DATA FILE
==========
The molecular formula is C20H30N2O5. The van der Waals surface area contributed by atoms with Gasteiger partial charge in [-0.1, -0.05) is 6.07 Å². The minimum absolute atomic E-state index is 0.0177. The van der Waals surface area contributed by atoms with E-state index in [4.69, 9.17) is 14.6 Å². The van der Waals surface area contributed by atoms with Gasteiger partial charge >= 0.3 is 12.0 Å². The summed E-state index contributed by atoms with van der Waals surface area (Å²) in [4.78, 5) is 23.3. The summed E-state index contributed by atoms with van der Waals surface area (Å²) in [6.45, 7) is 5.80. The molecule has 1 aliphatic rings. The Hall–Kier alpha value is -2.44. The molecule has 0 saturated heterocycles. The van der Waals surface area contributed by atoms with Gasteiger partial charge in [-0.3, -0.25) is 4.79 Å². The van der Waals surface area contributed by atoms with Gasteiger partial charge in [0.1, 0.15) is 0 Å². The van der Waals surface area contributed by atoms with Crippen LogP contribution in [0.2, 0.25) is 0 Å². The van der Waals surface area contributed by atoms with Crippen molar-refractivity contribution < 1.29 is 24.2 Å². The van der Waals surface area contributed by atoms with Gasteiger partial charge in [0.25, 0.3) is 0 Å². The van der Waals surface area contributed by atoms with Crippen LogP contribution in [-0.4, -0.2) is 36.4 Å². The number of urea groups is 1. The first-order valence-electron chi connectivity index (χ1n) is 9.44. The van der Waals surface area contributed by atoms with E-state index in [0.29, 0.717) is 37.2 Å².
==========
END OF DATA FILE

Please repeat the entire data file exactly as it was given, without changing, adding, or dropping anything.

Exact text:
The molecular formula is C20H30N2O5. The van der Waals surface area contributed by atoms with Gasteiger partial charge in [-0.1, -0.05) is 6.07 Å². The minimum absolute atomic E-state index is 0.0177. The van der Waals surface area contributed by atoms with E-state index in [4.69, 9.17) is 14.6 Å². The van der Waals surface area contributed by atoms with Gasteiger partial charge >= 0.3 is 12.0 Å². The summed E-state index contributed by atoms with van der Waals surface area (Å²) in [4.78, 5) is 23.3. The summed E-state index contributed by atoms with van der Waals surface area (Å²) in [6.45, 7) is 5.80. The molecule has 1 aliphatic rings. The Hall–Kier alpha value is -2.44. The molecule has 0 saturated heterocycles. The van der Waals surface area contributed by atoms with Gasteiger partial charge in [-0.3, -0.25) is 4.79 Å². The van der Waals surface area contributed by atoms with Gasteiger partial charge in [0.1, 0.15) is 0 Å². The van der Waals surface area contributed by atoms with Crippen LogP contribution in [0.2, 0.25) is 0 Å². The van der Waals surface area contributed by atoms with Crippen molar-refractivity contribution < 1.29 is 24.2 Å². The van der Waals surface area contributed by atoms with Gasteiger partial charge in [0.25, 0.3) is 0 Å². The van der Waals surface area contributed by atoms with Crippen LogP contribution in [-0.4, -0.2) is 36.4 Å². The number of urea groups is 1. The first-order valence-electron chi connectivity index (χ1n) is 9.44. The van der Waals surface area contributed by atoms with E-state index in [0.29, 0.717) is 37.2 Å².